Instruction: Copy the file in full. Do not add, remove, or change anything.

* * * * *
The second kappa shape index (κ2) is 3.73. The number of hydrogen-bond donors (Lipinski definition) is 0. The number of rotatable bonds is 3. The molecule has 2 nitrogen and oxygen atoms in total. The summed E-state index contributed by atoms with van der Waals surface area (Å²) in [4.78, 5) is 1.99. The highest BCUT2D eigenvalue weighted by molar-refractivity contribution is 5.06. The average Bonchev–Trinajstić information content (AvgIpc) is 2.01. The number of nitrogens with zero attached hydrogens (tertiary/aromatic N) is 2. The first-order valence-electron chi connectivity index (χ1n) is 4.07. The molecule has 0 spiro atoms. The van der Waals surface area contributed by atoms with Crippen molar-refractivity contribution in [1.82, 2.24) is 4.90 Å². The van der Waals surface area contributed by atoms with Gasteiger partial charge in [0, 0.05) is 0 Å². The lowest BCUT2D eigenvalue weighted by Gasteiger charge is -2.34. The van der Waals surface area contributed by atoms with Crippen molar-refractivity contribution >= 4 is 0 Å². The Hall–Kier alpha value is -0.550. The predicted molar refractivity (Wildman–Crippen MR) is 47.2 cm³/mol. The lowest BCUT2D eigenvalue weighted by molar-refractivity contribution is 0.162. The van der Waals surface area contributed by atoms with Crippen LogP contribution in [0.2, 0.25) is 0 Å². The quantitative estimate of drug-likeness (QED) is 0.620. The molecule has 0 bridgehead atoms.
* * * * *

The second kappa shape index (κ2) is 3.73. The number of hydrogen-bond donors (Lipinski definition) is 0. The number of rotatable bonds is 3. The molecule has 2 nitrogen and oxygen atoms in total. The summed E-state index contributed by atoms with van der Waals surface area (Å²) in [4.78, 5) is 1.99. The highest BCUT2D eigenvalue weighted by molar-refractivity contribution is 5.06. The average Bonchev–Trinajstić information content (AvgIpc) is 2.01. The number of nitrogens with zero attached hydrogens (tertiary/aromatic N) is 2. The first-order valence-electron chi connectivity index (χ1n) is 4.07. The molecule has 0 spiro atoms. The van der Waals surface area contributed by atoms with Crippen molar-refractivity contribution in [1.82, 2.24) is 4.90 Å². The van der Waals surface area contributed by atoms with Gasteiger partial charge in [0, 0.05) is 0 Å². The lowest BCUT2D eigenvalue weighted by Gasteiger charge is -2.34. The van der Waals surface area contributed by atoms with Crippen molar-refractivity contribution >= 4 is 0 Å². The Hall–Kier alpha value is -0.550. The predicted molar refractivity (Wildman–Crippen MR) is 47.2 cm³/mol. The lowest BCUT2D eigenvalue weighted by molar-refractivity contribution is 0.162. The van der Waals surface area contributed by atoms with Crippen LogP contribution in [0.2, 0.25) is 0 Å². The quantitative estimate of drug-likeness (QED) is 0.620. The molecule has 0 bridgehead atoms.